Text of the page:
Dhanteras also known as the festival of...
Our rich Indian tradition is full of festivals, each having its own special significance. Out of the many festivals celebrated here, Rakshabandhan is one of the most graceful and pious occasion celebrated among the brothers and sisters. The sister with great love ties the holy thread called Rakhi on the wrist of her dear brother wishing for his good health, prosperity and well being. In turn the brother promises to protect and take care of his sister.
In Mahabharat, Draupadi, the wife of Pandavas, once tore a piece from her saree and tied it around the wounded finger of Lord Krishna. Lord Krishna was touched by her action and declared her to be his sister. During ‘Cheer Haran’ of Draupadi by the Kauravas, no one stepped forward to protect her. Even her five warrior husbands (Pandavas) kept quite. When Draupadi cried for help and called upon Lord Krishna, the Lord himself protected her by taking form of an extended saree in lieu of the small piece of cloth tied around his finger.
In Spirituality, the disciple also ties Rakhi on Guru’s hand imploring Him to protect the YOG or Connection to God. Satguru ‘The Divine Master’ takes care of leading and guiding the devoted disciple to move forward on the path of spiritual journey.
OUR HISTORY : It is a ritual to strengthen the bond of sibling love. On seeing the Indian history, Rani Karnavati, the widowed queen of the King of Chittor, sent a Rakhi to Emperor Humayun to protect her against the invasion of the Sultan of Gujarat, Bahadur Shah. Humayun immediately set off with his troops to defend Chittor. Humayun arrived too late and Bhahadur Shah managed to take over Rani’s fort. But Humayun conquered over Bahadur Shah and restored the kingdom to Karnavati’s son.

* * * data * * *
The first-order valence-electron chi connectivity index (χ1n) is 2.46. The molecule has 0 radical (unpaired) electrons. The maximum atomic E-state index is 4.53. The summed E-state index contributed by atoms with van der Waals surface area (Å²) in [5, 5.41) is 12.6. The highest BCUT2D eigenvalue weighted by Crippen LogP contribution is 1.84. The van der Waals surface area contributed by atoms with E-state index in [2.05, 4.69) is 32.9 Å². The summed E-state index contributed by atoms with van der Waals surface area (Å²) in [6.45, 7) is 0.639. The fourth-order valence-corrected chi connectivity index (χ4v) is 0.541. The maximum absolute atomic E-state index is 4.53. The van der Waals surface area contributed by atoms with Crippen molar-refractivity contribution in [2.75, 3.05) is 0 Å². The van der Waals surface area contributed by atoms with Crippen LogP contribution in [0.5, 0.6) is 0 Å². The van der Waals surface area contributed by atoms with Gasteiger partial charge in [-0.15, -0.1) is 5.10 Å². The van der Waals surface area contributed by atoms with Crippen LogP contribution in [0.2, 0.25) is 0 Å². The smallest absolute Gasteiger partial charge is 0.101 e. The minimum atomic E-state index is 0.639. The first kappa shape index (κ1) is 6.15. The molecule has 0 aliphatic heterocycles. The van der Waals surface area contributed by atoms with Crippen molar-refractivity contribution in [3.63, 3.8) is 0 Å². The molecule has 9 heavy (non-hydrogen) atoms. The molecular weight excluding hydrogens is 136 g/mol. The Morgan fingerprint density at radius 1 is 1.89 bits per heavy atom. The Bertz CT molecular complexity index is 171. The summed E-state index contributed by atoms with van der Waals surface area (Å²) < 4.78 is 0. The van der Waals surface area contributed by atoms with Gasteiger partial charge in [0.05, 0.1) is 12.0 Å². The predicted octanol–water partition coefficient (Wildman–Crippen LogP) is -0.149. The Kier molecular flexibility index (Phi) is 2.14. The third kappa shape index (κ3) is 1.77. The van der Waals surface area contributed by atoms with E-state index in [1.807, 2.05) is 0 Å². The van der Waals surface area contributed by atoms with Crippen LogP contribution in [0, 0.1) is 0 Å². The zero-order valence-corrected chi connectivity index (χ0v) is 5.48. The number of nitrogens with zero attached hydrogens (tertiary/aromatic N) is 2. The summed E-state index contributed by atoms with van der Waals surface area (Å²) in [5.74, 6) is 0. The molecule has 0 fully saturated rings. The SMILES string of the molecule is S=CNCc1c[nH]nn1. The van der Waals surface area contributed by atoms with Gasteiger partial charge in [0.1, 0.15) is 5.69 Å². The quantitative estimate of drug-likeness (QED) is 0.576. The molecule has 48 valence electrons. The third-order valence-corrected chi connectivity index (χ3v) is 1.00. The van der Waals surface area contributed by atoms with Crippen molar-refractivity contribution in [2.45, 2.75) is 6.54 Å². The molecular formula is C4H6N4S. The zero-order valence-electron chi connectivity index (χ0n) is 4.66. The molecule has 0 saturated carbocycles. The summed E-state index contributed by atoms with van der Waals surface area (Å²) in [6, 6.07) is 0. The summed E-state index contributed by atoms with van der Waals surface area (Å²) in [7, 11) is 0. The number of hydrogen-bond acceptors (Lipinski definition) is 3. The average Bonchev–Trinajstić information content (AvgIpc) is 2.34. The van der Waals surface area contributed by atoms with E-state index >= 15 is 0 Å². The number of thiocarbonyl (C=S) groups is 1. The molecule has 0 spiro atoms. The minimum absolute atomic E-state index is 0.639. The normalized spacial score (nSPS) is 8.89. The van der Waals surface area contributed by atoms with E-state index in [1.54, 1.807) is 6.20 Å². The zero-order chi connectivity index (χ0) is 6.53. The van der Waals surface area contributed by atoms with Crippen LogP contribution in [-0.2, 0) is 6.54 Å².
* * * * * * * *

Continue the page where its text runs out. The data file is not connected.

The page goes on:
Even today in Punjab, many sisters who do not have a brother go to Guru dwara and tie the holy thread to Guru Nanak ji. In Uttar Pradesh, girls who do not have a brother tie Rakhi to Lord Krishna.
MESSAGE TO ALL : Satguru says, “This festival is to replenish the love, care and bonding among the members of the family. It is not necessary to exchange expensive gift items or money. Our love and care for each other can simply be expressed through the exchange of sweets and a bouquet of flowers. In today’s world, our inner feelings of love, care, sincerity, commitment, faithfulness, devotion, trust and wishing the best for all are much more valuable, important and desirable, rather than the pseudo external pomp and showoff.”
Today, that which is most needed is a loving heart.
God is the life giver, protector and care taker of all of us. On this occasion we all may pray sincerely to the Lord saying, “Oh Lord! I must not forget you” (He Nath! Main Aapko Bhulu Nahin).
This blog is to once again revive our rich Indian culture and to feel the sincere love and care in our hearts.